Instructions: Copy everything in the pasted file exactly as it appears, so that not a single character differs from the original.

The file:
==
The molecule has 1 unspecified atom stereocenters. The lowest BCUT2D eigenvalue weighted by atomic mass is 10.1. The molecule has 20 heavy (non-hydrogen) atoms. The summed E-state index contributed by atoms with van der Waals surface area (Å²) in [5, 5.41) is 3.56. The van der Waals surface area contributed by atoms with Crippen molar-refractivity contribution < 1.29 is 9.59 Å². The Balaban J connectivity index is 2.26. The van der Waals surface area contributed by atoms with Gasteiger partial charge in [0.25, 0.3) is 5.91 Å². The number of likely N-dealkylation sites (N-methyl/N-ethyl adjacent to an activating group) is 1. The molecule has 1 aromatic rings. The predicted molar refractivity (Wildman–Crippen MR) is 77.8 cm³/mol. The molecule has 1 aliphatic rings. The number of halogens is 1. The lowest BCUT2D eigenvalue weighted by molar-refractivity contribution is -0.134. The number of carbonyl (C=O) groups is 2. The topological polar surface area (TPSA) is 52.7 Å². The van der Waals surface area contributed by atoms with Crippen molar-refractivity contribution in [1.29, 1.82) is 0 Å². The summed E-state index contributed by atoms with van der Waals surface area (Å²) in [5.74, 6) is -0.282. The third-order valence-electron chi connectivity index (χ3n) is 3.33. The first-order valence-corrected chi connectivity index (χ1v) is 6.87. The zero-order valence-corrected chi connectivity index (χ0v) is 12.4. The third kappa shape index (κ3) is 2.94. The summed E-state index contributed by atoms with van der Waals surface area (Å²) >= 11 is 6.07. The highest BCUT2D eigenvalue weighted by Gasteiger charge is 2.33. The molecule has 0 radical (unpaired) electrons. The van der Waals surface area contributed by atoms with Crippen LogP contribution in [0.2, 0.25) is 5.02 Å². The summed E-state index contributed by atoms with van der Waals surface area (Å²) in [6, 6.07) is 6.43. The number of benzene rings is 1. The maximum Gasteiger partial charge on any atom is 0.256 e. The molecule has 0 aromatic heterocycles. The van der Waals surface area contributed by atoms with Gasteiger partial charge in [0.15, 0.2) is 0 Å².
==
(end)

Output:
The molecule has 1 unspecified atom stereocenters. The lowest BCUT2D eigenvalue weighted by atomic mass is 10.1. The molecule has 20 heavy (non-hydrogen) atoms. The summed E-state index contributed by atoms with van der Waals surface area (Å²) in [5, 5.41) is 3.56. The van der Waals surface area contributed by atoms with Crippen molar-refractivity contribution < 1.29 is 9.59 Å². The Balaban J connectivity index is 2.26. The van der Waals surface area contributed by atoms with Gasteiger partial charge in [0.25, 0.3) is 5.91 Å². The number of likely N-dealkylation sites (N-methyl/N-ethyl adjacent to an activating group) is 1. The molecule has 1 aromatic rings. The predicted molar refractivity (Wildman–Crippen MR) is 77.8 cm³/mol. The molecule has 1 aliphatic rings. The number of halogens is 1. The lowest BCUT2D eigenvalue weighted by molar-refractivity contribution is -0.134. The number of carbonyl (C=O) groups is 2. The topological polar surface area (TPSA) is 52.7 Å². The van der Waals surface area contributed by atoms with Crippen molar-refractivity contribution in [1.29, 1.82) is 0 Å². The summed E-state index contributed by atoms with van der Waals surface area (Å²) in [5.74, 6) is -0.282. The third-order valence-electron chi connectivity index (χ3n) is 3.33. The first-order valence-corrected chi connectivity index (χ1v) is 6.87. The zero-order valence-corrected chi connectivity index (χ0v) is 12.4. The third kappa shape index (κ3) is 2.94. The summed E-state index contributed by atoms with van der Waals surface area (Å²) >= 11 is 6.07. The highest BCUT2D eigenvalue weighted by Gasteiger charge is 2.33. The molecule has 0 radical (unpaired) electrons. The van der Waals surface area contributed by atoms with Crippen LogP contribution in [0.2, 0.25) is 5.02 Å². The summed E-state index contributed by atoms with van der Waals surface area (Å²) in [6, 6.07) is 6.43. The number of benzene rings is 1. The maximum Gasteiger partial charge on any atom is 0.256 e. The molecule has 0 aromatic heterocycles. The van der Waals surface area contributed by atoms with Gasteiger partial charge in [0.15, 0.2) is 0 Å².